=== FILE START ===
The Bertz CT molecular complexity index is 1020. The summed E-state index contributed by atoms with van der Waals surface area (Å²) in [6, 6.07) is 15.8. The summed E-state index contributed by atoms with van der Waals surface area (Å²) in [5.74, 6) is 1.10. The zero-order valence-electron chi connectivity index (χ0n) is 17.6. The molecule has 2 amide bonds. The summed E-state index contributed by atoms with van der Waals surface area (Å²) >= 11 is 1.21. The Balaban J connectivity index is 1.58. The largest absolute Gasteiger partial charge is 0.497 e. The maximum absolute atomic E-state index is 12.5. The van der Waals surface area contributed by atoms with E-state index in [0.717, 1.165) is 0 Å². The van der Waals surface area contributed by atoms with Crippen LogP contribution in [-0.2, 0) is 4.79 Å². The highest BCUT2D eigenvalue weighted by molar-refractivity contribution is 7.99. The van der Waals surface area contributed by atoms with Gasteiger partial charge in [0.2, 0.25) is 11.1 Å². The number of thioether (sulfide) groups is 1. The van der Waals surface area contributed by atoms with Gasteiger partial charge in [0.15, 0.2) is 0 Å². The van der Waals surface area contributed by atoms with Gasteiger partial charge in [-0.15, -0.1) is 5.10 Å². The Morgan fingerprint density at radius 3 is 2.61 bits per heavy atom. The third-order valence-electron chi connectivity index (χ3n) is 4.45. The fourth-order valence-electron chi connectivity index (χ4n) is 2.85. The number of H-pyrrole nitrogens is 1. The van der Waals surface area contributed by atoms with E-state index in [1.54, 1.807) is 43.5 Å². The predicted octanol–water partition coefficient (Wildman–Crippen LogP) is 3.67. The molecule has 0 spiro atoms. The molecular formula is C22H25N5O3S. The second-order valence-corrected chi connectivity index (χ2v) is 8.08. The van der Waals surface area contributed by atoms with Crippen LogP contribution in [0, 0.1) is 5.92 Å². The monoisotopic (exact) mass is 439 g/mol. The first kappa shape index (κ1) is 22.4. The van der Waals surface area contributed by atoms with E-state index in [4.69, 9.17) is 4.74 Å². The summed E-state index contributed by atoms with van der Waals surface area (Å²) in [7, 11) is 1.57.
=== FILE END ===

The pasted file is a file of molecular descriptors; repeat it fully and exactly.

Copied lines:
The Bertz CT molecular complexity index is 1020. The summed E-state index contributed by atoms with van der Waals surface area (Å²) in [6, 6.07) is 15.8. The summed E-state index contributed by atoms with van der Waals surface area (Å²) in [5.74, 6) is 1.10. The zero-order valence-electron chi connectivity index (χ0n) is 17.6. The molecule has 2 amide bonds. The summed E-state index contributed by atoms with van der Waals surface area (Å²) >= 11 is 1.21. The Balaban J connectivity index is 1.58. The largest absolute Gasteiger partial charge is 0.497 e. The maximum absolute atomic E-state index is 12.5. The van der Waals surface area contributed by atoms with E-state index in [0.717, 1.165) is 0 Å². The van der Waals surface area contributed by atoms with Crippen LogP contribution in [-0.2, 0) is 4.79 Å². The highest BCUT2D eigenvalue weighted by molar-refractivity contribution is 7.99. The van der Waals surface area contributed by atoms with Gasteiger partial charge in [0.2, 0.25) is 11.1 Å². The number of thioether (sulfide) groups is 1. The van der Waals surface area contributed by atoms with Gasteiger partial charge in [0.15, 0.2) is 0 Å². The van der Waals surface area contributed by atoms with Gasteiger partial charge in [-0.15, -0.1) is 5.10 Å². The Morgan fingerprint density at radius 3 is 2.61 bits per heavy atom. The third-order valence-electron chi connectivity index (χ3n) is 4.45. The fourth-order valence-electron chi connectivity index (χ4n) is 2.85. The number of H-pyrrole nitrogens is 1. The van der Waals surface area contributed by atoms with E-state index in [1.54, 1.807) is 43.5 Å². The predicted octanol–water partition coefficient (Wildman–Crippen LogP) is 3.67. The molecule has 0 spiro atoms. The molecular formula is C22H25N5O3S. The second-order valence-corrected chi connectivity index (χ2v) is 8.08. The van der Waals surface area contributed by atoms with Crippen LogP contribution in [0, 0.1) is 5.92 Å². The monoisotopic (exact) mass is 439 g/mol. The first kappa shape index (κ1) is 22.4. The van der Waals surface area contributed by atoms with E-state index in [4.69, 9.17) is 4.74 Å². The summed E-state index contributed by atoms with van der Waals surface area (Å²) in [7, 11) is 1.57.